WHOLEGRAIN PIZZA DOUGH
I have fond memories of visiting a pizza trattoria in Parma last year and, of the many pizzas we tasted, I was most intrigued and thrilled with the wholegrain pizza crust, which had intense flavor character and a wonderful crispness. My mission has been to recreate this…here it is!
Large Flake Quaker Oats are the secret to a crisp crust for this pizza dough recipe – the flakes retain their texture and add to the crispness of the crust. In addition to the oats being 100% Canadian wholegrain, they are a powerful part of a heart healthy diet and are shown to lower cholesterol. All that, and you have a tasty pizza that your whole family will love!
Makes enough dough for 3 medium pizzas
Prep Time: 7 minutes, plus 1 hour resting
Cook Time: 5-10 minutes
- 2 2⁄3 cups (400 g) whole wheat all-purpose flour
- 1 cup (100 g) Large Flake Quaker® Oats
- 2 ¼ tsp (1 pkg/7g) instant dry yeast
- 1 1⁄3 cups (310 mL) warm water (105°F/41°C)
- ¼ cup (60 mL) extra virgin olive oil
- 6 Tbsp (35 g) ancient grains mix, such as whole flaxseed, millet, quinoa
- 1 tsp (5 g) fine sea salt
- pizza toppings, as you choose
- cornmeal, for dusting
1. If using a mixer, measure the flour, oats and yeast into a stand mixer fitted with the hook attachment. Add the water and olive oil and mix on medium-low speed for a minute, just until blended. If mixing by hand, measure the flour, oats, yeast, water and oil into a large mixing bowl and stir with a wooden spoon until too difficult to do so. Let the dough sit for 10 minutes to absorb the water and then add the ancient grains mix and salt and if using a mixer, blend in on low for 30 seconds and then increase the speed to medium high and mix for 2 minutes. If mixing by hand, add the ancient grains mix and salt, stir once or twice and then turn out onto a lightly floured surface to knead for about 3 minutes, until the dough feels elastic (it will likely be quite sticky, and try not to add to much extra flour.) Place the dough into an ungreased bowl, cover the bowl tightly with plastic wrap and let rest on the counter for about an hour, until doubled in size.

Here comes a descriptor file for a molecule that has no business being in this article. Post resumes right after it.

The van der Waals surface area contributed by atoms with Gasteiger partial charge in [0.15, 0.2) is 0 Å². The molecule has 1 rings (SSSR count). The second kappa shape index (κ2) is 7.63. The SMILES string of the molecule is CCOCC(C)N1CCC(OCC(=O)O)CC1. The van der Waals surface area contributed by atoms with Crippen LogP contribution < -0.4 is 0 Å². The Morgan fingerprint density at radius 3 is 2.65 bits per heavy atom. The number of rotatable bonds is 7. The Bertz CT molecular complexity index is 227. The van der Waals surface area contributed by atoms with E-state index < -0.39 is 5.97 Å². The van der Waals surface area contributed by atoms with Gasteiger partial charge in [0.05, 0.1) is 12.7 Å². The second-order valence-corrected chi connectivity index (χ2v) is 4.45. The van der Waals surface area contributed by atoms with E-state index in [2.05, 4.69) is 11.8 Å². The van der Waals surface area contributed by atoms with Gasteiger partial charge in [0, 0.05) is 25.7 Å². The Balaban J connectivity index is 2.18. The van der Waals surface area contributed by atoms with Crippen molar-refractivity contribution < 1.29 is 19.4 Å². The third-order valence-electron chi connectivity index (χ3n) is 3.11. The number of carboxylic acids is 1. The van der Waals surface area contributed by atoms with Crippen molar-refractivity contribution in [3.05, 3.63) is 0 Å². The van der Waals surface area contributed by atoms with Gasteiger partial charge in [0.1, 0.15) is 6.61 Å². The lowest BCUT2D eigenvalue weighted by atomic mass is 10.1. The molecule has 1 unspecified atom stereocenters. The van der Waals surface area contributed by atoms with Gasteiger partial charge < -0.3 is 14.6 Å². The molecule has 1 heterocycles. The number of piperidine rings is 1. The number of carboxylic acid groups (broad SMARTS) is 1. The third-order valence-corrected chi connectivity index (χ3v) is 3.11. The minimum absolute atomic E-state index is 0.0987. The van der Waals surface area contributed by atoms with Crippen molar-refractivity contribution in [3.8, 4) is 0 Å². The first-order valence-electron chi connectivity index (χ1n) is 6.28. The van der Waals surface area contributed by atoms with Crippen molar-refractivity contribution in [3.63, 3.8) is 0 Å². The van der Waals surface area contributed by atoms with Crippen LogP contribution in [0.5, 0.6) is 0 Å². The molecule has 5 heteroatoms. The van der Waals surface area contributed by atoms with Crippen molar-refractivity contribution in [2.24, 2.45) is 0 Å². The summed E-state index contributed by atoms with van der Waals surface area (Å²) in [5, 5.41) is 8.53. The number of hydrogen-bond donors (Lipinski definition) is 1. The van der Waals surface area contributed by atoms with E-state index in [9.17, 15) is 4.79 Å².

2. Preheat the oven to 500°F (260°C). Place a pizza stone into the oven, or place a large baking sheet flipped upside down onto a lower rack.
3. Turn the dough out onto a lightly floured work surface and divide it into 3 pieces. Shape the pieces into balls and set aside, covered with a tea towel, while you prepare your toppings. Roll out a piece of dough into a circle or oblong shape so that it is about 1/8-inch thick (and 12-inches/33 cm across, if a circle). Place this onto a sheet of parchment dusted with cornmeal and lift it onto an inverted baking tray (or use a perforated pizza pan if you wish. Top the pizza as you wish and then take the tray to the oven. Slide the pizza-laden parchment carefully onto the heated baking tray (or pizza stone) and bake for 5 to 10 minutes (timing depends on the type and amount of toppings), until the crust is a golden brown and the cheese is fully melted. Slide the pizza and parchment off of the oven try or stone onto a cutting board, slide the parchment away and slice to serve. Repeat with the remaining pizzas.
When rolling your pizza dough, you can use whole wheat or all-purpose flour. [Insert IMG 1629] - small
A wholegrain crust suits any type of pizza sauces and toppings, and I find its nutty character also suits robust and innovative toppings. Consider:
- Slice prosciutto, figs, arugula and Gorgonzola
- Spicy salami, walnuts and ricotta with pesto
- Sour cream, sliced cooked potato and mushroom or truffle
- Cooked pancetta, artichoke hearts, Parmesan and egg
Note: This post is sponsored by Quaker Canada.